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ÉCU-The European Independent Film Festival


ÉCU - The European Independent Film Festival is dedicated to the discovery and advancement of the very best independent films from around the world. We are a festival who believes in our independent filmmakers and their artistic talents. ÉCU proudly provides a unique platform that brings together diverse audiences who are hungry for something other than major studio productions and original and innovative filmmakers. 

 
The 14th edition of ÉCU - The European Independent Film Festival will take place in Paris, France in 5th, 6th and 7th of April, 2019.
 
For more details regarding the festival, please visit our website at www.ecufilmfestival.com

 

 


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MOVIE REVIEW: GOOD TIME

Since Nightcrawler, no film has better distilled American malaise better than the Safdie brothers’ ironically-named Good Time (2017). The film stars Robert Pattinson in a breakout role as Connie Nikas, an on-the-lam criminal in New York City trying to bail his mentally disabled brother Nick out of jail following a failed bank heist. As he hustles to come up with the $10,000, his night snowballs into a frenzied crime spree that feels utterly surreal as it plunges him into the grime of Brooklyn’s underworld.   

Connie is the archetype of today’s aggressive, anti-establishment go-getter. There is a hint of Trump in his bottled-up anger, bald lies, and brash narcissistic scheming. His character wouldn’t have our sympathy at all were it not for his genuine impulse to protect his brother and defy a world that has damaged them both. Pattinson is astounding in the part – single-handedly fuelling the film’s non-stop adrenaline rush as he bursts through doors, rushes down hallways, and rounds corners with razor-sharp quickness.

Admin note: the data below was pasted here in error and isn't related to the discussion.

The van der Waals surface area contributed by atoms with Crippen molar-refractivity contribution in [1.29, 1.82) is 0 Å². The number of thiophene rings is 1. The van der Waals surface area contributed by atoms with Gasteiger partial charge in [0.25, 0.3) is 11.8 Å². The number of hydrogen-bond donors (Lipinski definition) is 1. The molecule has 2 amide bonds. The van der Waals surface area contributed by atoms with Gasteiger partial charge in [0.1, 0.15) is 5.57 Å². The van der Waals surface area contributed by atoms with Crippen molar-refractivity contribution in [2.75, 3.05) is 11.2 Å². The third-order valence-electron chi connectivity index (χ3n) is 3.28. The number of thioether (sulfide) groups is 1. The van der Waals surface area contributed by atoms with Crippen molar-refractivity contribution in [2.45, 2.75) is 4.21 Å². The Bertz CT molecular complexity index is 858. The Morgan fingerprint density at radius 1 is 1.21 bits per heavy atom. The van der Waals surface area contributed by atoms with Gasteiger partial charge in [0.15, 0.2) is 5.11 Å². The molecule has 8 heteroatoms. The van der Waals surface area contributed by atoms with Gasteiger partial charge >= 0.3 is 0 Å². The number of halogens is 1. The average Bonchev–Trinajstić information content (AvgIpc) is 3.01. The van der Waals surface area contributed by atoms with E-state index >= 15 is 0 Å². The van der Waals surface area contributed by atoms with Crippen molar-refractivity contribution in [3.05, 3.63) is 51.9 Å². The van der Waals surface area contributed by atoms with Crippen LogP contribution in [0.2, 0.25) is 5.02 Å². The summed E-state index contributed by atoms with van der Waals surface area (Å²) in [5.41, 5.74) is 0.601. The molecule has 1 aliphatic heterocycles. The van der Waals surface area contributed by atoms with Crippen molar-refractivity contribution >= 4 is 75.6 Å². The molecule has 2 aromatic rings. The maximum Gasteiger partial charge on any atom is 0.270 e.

Good Time’s intensity is also enhanced through its ingenious production design, which includes an award-winning soundtrack from Brooklyn-based musician Daniel Lopatin. His erratic electro-pop score grates against our concentration, lodging itself in our brains like a rickety, ill-devised time bomb that could go off at any moment. 

Recalling the neo-noir nightmares of Taxi Driver and Wake in FrightGood Timesuctions us into the paroxysms of its protagonist and propels its deranged odyssey through the sustained use of subjective camera. At the same time, it possesses an urban luridness all its own. Gone are Scorsese’s muted tones, supplanted by jarring neon colors that make the city shape-shift like a toxic kaleidoscope – and flicker like a doomed arcade game whenever cinematographer Sean Price Williams cuts to an overhead view.  The fatalism of these high-angle shots coldly counterbalances Connie’s crazed expectations that he will manage to beat the odds and bail out his brother. 

Echoing HBO’s New York noir series The Night OfGood Time uses sprawling images of the urban grid to suggest an inevitable trap around its protagonists – one riddled with dangers for America’s disadvantaged. Through an identity mix-up between Connie and a black security guard, the Safdie brothers incorporate a damning critique of our justice system’s racial disparities, as the officer tries to arrest Connie, only to have the latter beat him unconscious, steal his uniform, then effortlessly frame him as an intruder at the amusement park where he’d been scouring for a bottle of LSD to sell for bail money. “The balance of moral crookedness and conscience in Good Time is a complex one,” notes IndieWire. “That the film works such social nuance into what otherwise amounts to a breathless pulp thriller is perhaps the most impressive of its achievements.”